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NSA Chief: US Does Not Spy on European Citizens

The head of the super-secret U.S. National Security Agency says reports that it collected telephone records of millions of European citizens are completely false.

Keith Alexander told a congressional panel Tuesday that European spy agencies shared those records with the NSA. Alexander said the details were used to defend U.S. and European forces in the field and citizens at home.

The NSA chief said European newspapers misinterpreted documents stolen from the NSA by former intelligence contractor Edward Snowden.

Reports that the NSA collected U.S. phone records and monitored communications from 35 world leaders have outraged millions of Americans of all political persuasions.

But Alexander said the NSA's massive worldwide collection of telephone and Internet data stopped 13 terrorist plots in the United States and 25 plots in Europe in recent years.



CIA Director James Clapper also appeared before Congress Tuesday, saying that collecting information about foreign leaders is a "basic tenet" of U.S. spying. He said it is necessary to know the policies of foreign leaders and how their intentions might affect the U.S.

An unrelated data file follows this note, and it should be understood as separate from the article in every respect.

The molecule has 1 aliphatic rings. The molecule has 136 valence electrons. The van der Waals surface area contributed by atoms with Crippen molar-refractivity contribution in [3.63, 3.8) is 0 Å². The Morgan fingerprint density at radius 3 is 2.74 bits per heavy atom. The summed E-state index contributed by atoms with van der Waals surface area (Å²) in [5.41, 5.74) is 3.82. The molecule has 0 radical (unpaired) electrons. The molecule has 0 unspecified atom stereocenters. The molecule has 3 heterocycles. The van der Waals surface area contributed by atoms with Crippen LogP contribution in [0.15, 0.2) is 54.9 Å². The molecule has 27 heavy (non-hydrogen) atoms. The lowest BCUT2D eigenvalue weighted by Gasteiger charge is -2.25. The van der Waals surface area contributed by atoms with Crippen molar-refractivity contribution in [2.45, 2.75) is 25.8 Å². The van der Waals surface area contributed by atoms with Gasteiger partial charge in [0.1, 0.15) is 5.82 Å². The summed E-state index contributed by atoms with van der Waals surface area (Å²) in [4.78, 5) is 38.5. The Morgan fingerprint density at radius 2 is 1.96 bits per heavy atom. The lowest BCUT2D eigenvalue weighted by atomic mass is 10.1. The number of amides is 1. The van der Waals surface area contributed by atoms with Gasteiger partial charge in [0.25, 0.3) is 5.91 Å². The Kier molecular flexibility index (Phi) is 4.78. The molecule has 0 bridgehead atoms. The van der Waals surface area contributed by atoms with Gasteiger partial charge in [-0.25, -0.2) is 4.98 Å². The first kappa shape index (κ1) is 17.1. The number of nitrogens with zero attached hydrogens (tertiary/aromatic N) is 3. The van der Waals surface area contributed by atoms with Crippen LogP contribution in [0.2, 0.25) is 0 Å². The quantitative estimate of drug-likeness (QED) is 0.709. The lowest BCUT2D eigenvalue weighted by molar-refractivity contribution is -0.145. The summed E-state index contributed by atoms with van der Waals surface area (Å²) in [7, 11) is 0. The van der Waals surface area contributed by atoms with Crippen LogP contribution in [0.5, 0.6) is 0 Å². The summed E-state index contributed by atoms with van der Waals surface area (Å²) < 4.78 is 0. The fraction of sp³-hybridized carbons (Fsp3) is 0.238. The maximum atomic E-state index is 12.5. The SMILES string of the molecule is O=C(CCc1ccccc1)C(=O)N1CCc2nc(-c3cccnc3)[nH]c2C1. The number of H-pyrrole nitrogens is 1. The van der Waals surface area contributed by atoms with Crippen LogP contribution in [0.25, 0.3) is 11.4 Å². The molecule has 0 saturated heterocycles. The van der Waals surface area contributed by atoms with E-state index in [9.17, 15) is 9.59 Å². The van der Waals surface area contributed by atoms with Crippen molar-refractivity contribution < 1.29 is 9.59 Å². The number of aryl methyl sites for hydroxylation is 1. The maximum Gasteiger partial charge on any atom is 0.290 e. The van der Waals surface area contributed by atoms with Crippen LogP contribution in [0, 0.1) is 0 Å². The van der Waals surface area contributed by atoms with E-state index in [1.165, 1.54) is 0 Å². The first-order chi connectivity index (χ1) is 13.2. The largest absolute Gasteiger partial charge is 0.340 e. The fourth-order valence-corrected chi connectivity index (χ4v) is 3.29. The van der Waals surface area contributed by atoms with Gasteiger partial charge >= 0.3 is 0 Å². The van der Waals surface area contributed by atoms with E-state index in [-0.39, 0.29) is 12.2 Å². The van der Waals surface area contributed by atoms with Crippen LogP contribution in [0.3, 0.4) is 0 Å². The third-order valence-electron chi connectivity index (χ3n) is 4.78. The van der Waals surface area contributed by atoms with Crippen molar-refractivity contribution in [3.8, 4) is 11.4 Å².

When Clapper was asked if U.S. allies also have spied on the United States, he said "absolutely."

Clapper called Snowden's disclosures "extremely damaging to our ability to protect the country." But he said "we do not spy indiscriminately," only for "valid intelligence purposes."

Some U.S. lawmakers have called for new, sharp restrictions on the country's intelligence gathering. A delegation of European Union lawmakers is in Washington to meet with U.S. officials about the spying allegations.

German Chancellor Angela Merkel telephoned President Barack Obama last week to voice her personal protest, saying international friends cannot condone such snooping.

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